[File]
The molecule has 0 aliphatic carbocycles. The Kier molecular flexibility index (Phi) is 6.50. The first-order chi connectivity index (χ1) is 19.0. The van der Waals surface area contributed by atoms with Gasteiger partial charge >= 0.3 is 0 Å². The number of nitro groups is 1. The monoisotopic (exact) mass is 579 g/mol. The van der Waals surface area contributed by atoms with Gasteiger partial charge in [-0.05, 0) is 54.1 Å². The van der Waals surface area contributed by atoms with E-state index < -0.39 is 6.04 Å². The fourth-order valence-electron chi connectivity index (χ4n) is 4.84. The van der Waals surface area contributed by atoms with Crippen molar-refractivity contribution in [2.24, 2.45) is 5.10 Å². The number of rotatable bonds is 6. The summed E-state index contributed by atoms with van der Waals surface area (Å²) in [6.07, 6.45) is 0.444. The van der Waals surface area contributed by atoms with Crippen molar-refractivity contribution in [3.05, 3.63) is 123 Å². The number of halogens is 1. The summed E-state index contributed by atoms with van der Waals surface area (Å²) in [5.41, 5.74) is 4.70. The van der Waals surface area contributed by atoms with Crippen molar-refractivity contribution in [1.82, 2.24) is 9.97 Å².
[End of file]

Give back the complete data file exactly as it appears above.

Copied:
The molecule has 0 aliphatic carbocycles. The Kier molecular flexibility index (Phi) is 6.50. The first-order chi connectivity index (χ1) is 19.0. The van der Waals surface area contributed by atoms with Gasteiger partial charge >= 0.3 is 0 Å². The number of nitro groups is 1. The monoisotopic (exact) mass is 579 g/mol. The van der Waals surface area contributed by atoms with Gasteiger partial charge in [-0.05, 0) is 54.1 Å². The van der Waals surface area contributed by atoms with E-state index < -0.39 is 6.04 Å². The fourth-order valence-electron chi connectivity index (χ4n) is 4.84. The van der Waals surface area contributed by atoms with Crippen molar-refractivity contribution in [2.24, 2.45) is 5.10 Å². The number of rotatable bonds is 6. The summed E-state index contributed by atoms with van der Waals surface area (Å²) in [6.07, 6.45) is 0.444. The van der Waals surface area contributed by atoms with Crippen molar-refractivity contribution in [3.05, 3.63) is 123 Å². The number of halogens is 1. The summed E-state index contributed by atoms with van der Waals surface area (Å²) in [5.41, 5.74) is 4.70. The van der Waals surface area contributed by atoms with Crippen molar-refractivity contribution in [1.82, 2.24) is 9.97 Å².